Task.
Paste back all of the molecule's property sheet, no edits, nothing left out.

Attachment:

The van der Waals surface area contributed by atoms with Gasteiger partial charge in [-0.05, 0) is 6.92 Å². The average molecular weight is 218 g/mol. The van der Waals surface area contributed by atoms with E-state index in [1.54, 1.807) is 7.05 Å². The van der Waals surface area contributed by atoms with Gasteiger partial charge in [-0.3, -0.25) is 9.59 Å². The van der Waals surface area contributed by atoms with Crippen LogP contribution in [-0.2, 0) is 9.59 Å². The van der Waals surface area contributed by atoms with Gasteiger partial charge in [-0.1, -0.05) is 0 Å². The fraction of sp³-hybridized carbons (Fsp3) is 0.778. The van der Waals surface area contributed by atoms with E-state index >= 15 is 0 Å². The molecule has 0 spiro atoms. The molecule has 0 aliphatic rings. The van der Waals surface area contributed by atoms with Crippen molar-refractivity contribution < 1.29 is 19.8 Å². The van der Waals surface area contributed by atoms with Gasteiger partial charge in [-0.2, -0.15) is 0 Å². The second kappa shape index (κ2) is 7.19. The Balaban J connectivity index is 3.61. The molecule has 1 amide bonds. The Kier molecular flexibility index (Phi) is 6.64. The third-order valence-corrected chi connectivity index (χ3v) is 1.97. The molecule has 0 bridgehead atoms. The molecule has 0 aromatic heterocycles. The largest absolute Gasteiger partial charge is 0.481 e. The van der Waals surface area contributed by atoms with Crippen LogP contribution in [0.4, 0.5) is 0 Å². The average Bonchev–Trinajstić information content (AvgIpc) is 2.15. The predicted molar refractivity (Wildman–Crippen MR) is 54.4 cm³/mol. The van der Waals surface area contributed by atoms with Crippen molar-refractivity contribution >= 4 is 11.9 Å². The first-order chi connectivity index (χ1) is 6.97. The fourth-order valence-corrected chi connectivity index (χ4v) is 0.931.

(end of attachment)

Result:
The van der Waals surface area contributed by atoms with Gasteiger partial charge in [-0.05, 0) is 6.92 Å². The average molecular weight is 218 g/mol. The van der Waals surface area contributed by atoms with E-state index in [1.54, 1.807) is 7.05 Å². The van der Waals surface area contributed by atoms with Gasteiger partial charge in [-0.3, -0.25) is 9.59 Å². The van der Waals surface area contributed by atoms with Crippen LogP contribution in [-0.2, 0) is 9.59 Å². The van der Waals surface area contributed by atoms with Gasteiger partial charge in [-0.1, -0.05) is 0 Å². The fraction of sp³-hybridized carbons (Fsp3) is 0.778. The van der Waals surface area contributed by atoms with E-state index >= 15 is 0 Å². The molecule has 0 spiro atoms. The molecule has 0 aliphatic rings. The van der Waals surface area contributed by atoms with Crippen molar-refractivity contribution < 1.29 is 19.8 Å². The van der Waals surface area contributed by atoms with Gasteiger partial charge in [-0.2, -0.15) is 0 Å². The second kappa shape index (κ2) is 7.19. The Balaban J connectivity index is 3.61. The molecule has 1 amide bonds. The Kier molecular flexibility index (Phi) is 6.64. The third-order valence-corrected chi connectivity index (χ3v) is 1.97. The molecule has 0 bridgehead atoms. The molecule has 0 aromatic heterocycles. The largest absolute Gasteiger partial charge is 0.481 e. The van der Waals surface area contributed by atoms with Crippen LogP contribution in [0.4, 0.5) is 0 Å². The average Bonchev–Trinajstić information content (AvgIpc) is 2.15. The predicted molar refractivity (Wildman–Crippen MR) is 54.4 cm³/mol. The van der Waals surface area contributed by atoms with Crippen molar-refractivity contribution >= 4 is 11.9 Å². The first-order chi connectivity index (χ1) is 6.97. The fourth-order valence-corrected chi connectivity index (χ4v) is 0.931.